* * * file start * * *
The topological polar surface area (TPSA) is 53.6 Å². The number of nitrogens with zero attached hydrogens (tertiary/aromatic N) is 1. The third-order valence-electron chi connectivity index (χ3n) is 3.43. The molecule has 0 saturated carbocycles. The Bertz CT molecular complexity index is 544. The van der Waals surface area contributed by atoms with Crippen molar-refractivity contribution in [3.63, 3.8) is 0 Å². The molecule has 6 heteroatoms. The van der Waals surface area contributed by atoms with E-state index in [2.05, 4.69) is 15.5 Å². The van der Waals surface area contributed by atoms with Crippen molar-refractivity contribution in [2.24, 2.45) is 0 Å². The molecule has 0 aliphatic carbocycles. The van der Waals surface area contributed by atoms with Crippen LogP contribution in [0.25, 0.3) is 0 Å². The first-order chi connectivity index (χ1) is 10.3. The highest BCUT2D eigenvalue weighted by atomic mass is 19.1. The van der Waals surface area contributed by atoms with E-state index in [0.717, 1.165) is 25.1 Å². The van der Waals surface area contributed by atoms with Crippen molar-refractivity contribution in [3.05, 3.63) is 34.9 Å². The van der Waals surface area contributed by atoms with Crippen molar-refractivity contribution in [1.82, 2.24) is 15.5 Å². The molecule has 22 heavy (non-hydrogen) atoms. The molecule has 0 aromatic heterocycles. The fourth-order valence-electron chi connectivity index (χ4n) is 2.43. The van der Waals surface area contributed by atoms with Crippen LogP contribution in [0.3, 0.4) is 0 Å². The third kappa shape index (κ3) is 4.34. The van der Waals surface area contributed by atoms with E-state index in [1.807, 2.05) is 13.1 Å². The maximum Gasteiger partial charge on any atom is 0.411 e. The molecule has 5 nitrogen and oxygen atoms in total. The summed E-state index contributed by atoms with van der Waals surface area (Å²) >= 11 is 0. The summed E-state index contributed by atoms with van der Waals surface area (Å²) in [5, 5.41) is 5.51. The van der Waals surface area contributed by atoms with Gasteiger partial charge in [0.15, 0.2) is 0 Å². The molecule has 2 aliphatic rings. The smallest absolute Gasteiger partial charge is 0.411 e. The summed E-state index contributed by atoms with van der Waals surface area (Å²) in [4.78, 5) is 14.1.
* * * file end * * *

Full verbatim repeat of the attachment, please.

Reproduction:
The topological polar surface area (TPSA) is 53.6 Å². The number of nitrogens with zero attached hydrogens (tertiary/aromatic N) is 1. The third-order valence-electron chi connectivity index (χ3n) is 3.43. The molecule has 0 saturated carbocycles. The Bertz CT molecular complexity index is 544. The van der Waals surface area contributed by atoms with Crippen molar-refractivity contribution in [3.63, 3.8) is 0 Å². The molecule has 6 heteroatoms. The van der Waals surface area contributed by atoms with E-state index in [2.05, 4.69) is 15.5 Å². The van der Waals surface area contributed by atoms with Crippen molar-refractivity contribution in [2.24, 2.45) is 0 Å². The molecule has 0 aliphatic carbocycles. The van der Waals surface area contributed by atoms with Crippen LogP contribution in [0.25, 0.3) is 0 Å². The first-order chi connectivity index (χ1) is 10.3. The highest BCUT2D eigenvalue weighted by atomic mass is 19.1. The van der Waals surface area contributed by atoms with E-state index in [0.717, 1.165) is 25.1 Å². The van der Waals surface area contributed by atoms with Crippen molar-refractivity contribution in [3.05, 3.63) is 34.9 Å². The van der Waals surface area contributed by atoms with Crippen molar-refractivity contribution in [1.82, 2.24) is 15.5 Å². The molecule has 22 heavy (non-hydrogen) atoms. The molecule has 0 aromatic heterocycles. The fourth-order valence-electron chi connectivity index (χ4n) is 2.43. The van der Waals surface area contributed by atoms with Crippen LogP contribution in [0.3, 0.4) is 0 Å². The third kappa shape index (κ3) is 4.34. The van der Waals surface area contributed by atoms with E-state index in [1.807, 2.05) is 13.1 Å². The maximum Gasteiger partial charge on any atom is 0.411 e. The molecule has 5 nitrogen and oxygen atoms in total. The summed E-state index contributed by atoms with van der Waals surface area (Å²) >= 11 is 0. The summed E-state index contributed by atoms with van der Waals surface area (Å²) in [5, 5.41) is 5.51. The van der Waals surface area contributed by atoms with Gasteiger partial charge in [0.15, 0.2) is 0 Å². The molecule has 2 aliphatic rings. The smallest absolute Gasteiger partial charge is 0.411 e. The summed E-state index contributed by atoms with van der Waals surface area (Å²) in [4.78, 5) is 14.1.